Cells: Experience Life at Its Tiniest (Inquire & Investigate series; Nomad Press, 2017)
Every living thing, from the common cold to every plant, animal, and person on Earth, is made up of cells. In Cells: Experience Life at Its Tiniest, readers ages 12 to 15 investigate these basic building blocks of life and learn how they affect our health, reproduction, criminal investigations, and agriculture!
- Readers learn the science behind how cell science is being used for food production, cures for disease, and the criminal justice system.
- Uses an inquiry-based approach to encourage readers to reach their own conclusions and use creative thinking about the future of cell science.
Marine Biology: Cool Women Who Dive (Girls in Science, 2016)
“This book encourages a deep curiosity about our oceans, marine life, and the diversity of science. It will inspire any young marine enthusiast to pursue their passions and to follow on from many influential women and their pioneering work in discovering our Blue Planet. The women and information showcased in this book send a message that ‘under water, there are no boundaries.’” Elizabeth A. Burgess, PhD, Postdoctoral Researcher, John H. Prescott Marine Laboratory, New England Aquarium
Also released in 2016was Taj Mahal from the Building on a Dream series from Purple Toad Publishing. Every creation starts with a dream. Meet the dreamers who built miraculous landmarks around the world. The story of how the Taj Mahal was built, and the people who made it happen. Learn how they did it and see what materials they used in this real life building journey.
Texas History for Kids (Chicago Review Press), Released February 2015.
“It will become an invaluable tool for those teaching or learning about Texas history.” —School Library Journal
The larger-than-life story of the Lone Star State Encapsulating the 500-year saga of the one-of-a-kind state of Texas, this interactive book takes readers from the founding of the Spanish Missions and the victory at San Jacinto to the Great Storm that destroyed Galveston and the establishment of NASA’s Mission Control in Houston while covering everything in between. Texas History for Kids includes 21 informative and fun activities to help readers better understand the state’s culture, politics, and geography. Kids will recreate one of the six national flags that have flown over the state, make castings of local wildlife tracks, design a ranch’s branding iron, celebrate Juneteenth by reciting General Order Number 3, build a miniature Battle of Flowers float, and more. This valuable resource also includes a timeline of significant events, a list of historic sites to visit or explore online, and web resources for further study.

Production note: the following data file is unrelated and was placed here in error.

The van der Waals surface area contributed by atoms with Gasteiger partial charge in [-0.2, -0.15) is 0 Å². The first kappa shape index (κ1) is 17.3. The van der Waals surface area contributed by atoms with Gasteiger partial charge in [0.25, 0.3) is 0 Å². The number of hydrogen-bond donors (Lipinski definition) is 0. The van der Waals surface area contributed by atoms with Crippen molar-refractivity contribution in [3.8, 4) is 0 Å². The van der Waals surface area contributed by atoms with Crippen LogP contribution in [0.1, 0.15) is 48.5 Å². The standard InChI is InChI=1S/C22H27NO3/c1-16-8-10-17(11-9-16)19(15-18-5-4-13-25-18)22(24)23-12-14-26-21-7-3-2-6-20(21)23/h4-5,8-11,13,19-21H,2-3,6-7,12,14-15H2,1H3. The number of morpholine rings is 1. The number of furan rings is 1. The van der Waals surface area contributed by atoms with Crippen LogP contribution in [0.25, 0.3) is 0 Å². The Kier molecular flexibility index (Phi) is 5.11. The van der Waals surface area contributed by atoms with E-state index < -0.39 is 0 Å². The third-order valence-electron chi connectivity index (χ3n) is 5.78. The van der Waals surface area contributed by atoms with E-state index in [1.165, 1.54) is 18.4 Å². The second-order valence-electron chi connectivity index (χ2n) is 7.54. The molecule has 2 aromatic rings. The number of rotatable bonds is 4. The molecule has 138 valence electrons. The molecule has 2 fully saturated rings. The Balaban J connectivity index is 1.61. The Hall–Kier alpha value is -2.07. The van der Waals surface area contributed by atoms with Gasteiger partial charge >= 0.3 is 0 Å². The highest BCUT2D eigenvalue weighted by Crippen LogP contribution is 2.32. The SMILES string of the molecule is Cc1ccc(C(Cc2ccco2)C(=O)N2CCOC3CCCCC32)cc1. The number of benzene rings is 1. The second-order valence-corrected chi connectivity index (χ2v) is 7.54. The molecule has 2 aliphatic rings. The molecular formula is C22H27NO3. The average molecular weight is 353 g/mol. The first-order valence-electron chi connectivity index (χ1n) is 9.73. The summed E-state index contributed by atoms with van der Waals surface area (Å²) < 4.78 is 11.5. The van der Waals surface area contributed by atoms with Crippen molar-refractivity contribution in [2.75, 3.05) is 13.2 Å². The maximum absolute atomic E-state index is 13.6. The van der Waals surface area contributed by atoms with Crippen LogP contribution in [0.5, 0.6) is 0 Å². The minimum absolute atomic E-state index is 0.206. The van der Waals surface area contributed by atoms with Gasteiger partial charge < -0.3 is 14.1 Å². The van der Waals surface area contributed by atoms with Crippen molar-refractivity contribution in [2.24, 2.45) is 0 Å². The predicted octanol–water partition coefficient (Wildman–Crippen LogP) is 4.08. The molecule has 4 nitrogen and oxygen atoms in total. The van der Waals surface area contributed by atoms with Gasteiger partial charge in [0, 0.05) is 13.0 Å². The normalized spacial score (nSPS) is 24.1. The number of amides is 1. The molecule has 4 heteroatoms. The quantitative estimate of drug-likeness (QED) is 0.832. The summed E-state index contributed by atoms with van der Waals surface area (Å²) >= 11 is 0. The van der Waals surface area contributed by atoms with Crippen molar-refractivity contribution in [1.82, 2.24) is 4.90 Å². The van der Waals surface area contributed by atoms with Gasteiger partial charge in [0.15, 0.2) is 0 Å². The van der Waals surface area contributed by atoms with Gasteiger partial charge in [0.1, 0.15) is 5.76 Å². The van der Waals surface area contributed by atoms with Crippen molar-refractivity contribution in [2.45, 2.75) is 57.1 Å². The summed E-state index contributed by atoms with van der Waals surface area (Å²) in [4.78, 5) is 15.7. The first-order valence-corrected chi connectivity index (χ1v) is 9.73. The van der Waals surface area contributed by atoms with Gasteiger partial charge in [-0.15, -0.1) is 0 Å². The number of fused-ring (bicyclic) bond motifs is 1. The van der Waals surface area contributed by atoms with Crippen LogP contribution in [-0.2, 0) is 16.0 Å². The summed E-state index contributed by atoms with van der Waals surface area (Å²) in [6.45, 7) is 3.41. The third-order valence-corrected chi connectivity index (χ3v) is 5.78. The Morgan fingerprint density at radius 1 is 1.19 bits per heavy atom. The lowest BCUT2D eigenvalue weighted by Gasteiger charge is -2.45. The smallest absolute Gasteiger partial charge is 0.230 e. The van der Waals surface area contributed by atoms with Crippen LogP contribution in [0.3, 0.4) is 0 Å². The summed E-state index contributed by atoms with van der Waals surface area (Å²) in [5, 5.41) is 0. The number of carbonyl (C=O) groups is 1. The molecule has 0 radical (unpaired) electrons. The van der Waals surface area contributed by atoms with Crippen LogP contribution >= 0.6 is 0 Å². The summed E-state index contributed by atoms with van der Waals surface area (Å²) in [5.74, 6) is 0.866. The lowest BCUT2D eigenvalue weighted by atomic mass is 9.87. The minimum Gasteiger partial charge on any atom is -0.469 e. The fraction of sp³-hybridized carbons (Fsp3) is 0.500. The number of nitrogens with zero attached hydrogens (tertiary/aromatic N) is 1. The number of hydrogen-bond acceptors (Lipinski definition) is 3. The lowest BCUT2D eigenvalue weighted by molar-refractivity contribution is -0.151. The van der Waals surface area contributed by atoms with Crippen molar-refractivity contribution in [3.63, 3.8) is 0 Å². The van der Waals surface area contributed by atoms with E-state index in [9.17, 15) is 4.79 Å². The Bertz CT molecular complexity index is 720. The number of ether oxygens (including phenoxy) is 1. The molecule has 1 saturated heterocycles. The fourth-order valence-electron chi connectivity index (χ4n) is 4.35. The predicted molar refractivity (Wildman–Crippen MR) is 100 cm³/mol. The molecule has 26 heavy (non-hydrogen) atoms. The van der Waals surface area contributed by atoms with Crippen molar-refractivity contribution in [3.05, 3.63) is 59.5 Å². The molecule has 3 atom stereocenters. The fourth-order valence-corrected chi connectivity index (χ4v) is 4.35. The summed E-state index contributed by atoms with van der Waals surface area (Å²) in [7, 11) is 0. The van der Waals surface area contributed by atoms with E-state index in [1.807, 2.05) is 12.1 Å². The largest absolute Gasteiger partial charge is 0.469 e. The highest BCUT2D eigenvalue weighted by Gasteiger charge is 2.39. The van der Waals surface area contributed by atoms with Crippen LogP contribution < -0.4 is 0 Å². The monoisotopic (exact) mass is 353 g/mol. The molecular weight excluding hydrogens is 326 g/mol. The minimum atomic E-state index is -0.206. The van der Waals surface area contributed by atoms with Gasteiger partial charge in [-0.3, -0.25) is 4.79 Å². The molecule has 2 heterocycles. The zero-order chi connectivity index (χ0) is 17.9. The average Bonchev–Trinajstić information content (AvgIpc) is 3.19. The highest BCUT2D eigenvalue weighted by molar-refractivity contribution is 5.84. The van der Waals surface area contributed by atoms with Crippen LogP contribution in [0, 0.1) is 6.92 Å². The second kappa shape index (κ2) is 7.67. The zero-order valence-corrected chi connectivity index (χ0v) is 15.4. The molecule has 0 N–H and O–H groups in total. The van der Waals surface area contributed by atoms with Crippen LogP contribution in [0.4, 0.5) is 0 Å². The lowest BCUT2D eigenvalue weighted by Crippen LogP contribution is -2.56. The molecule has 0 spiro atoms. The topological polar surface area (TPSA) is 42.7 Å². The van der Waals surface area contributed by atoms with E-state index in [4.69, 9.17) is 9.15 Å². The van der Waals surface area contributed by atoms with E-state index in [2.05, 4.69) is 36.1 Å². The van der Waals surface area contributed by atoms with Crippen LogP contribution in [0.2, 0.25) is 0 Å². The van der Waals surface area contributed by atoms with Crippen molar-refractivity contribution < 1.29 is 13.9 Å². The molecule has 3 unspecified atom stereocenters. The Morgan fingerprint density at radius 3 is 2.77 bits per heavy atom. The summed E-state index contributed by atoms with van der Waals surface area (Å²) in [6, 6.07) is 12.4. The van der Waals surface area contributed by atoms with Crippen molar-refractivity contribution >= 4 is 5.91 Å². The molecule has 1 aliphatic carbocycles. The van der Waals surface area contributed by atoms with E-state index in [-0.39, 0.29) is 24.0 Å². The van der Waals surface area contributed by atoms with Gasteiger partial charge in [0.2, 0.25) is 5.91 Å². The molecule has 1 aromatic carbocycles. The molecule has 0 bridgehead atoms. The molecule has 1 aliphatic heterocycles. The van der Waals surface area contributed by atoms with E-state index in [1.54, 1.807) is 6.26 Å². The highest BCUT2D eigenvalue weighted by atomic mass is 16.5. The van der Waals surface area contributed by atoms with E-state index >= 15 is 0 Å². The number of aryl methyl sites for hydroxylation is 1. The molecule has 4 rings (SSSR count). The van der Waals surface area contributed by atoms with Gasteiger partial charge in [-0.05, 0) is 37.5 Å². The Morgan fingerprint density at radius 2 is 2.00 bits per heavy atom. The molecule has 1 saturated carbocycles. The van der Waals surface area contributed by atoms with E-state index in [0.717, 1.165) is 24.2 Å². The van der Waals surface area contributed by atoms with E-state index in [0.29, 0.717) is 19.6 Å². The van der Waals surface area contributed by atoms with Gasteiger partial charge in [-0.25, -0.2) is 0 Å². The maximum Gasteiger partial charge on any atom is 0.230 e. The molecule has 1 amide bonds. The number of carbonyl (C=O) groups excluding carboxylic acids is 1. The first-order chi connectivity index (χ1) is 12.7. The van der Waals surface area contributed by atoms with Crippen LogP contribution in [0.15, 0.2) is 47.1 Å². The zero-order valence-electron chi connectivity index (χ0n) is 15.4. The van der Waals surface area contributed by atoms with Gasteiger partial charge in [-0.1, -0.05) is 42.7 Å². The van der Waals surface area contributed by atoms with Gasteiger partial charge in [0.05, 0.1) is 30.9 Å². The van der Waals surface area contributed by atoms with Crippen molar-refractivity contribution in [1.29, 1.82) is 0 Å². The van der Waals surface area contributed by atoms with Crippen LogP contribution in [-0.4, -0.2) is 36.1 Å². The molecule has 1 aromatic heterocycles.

WOMEN OF ACTION SERIES: Women Aviators and Women in Space
They are mothers, daughters, sisters, and friends. They are also women of action and courage. You’ll love this new series by Chicago Review Press in which dramatic stories of heroism by ordinary women come to life. Also available at Amazon.
UPDATE FROM AUTHOR: I couldn’t be more pleased than to say that the two women in Women in Space who were awaiting their space flights have now been to space. Congratulations to Elena Serova and Samantha Cristoforetti.
For more in Women in Flight, go to Facebook.
Women Aviators was included in the December 2013 Air & Space Smithsonian‘s (print circ 197,866) Best Children’s Books of 2013 roundup of aviation and space-themed books.
Gibson follows up Women Aviators (2013) with a similar, international gallery of pioneering women who reached for the stars (or, in the notorious case of the Mercury 13, were deliberately prevented from doing so). As in the previous title, she incorporates thorough research and a strong feminist message into her accounts, covering her subjects’ specific accomplishments on earth and in space, while also surveying the general history of space flight and astronaut training with a special focus on the gender prejudice that had to be battled and (mostly) overcome. Along with the usual suspects, such as Sally Ride and Mae Jemison, there are many lesser-known women, from Svetlana Savitskaya (the second Russian woman in space) to Kalpana Chawla, who died aboard the space shuttle Columbia, and a number of other women from a variety of countries. This illuminating gathering of role models is also bolstered with sheaves of source notes and useful references to further resources.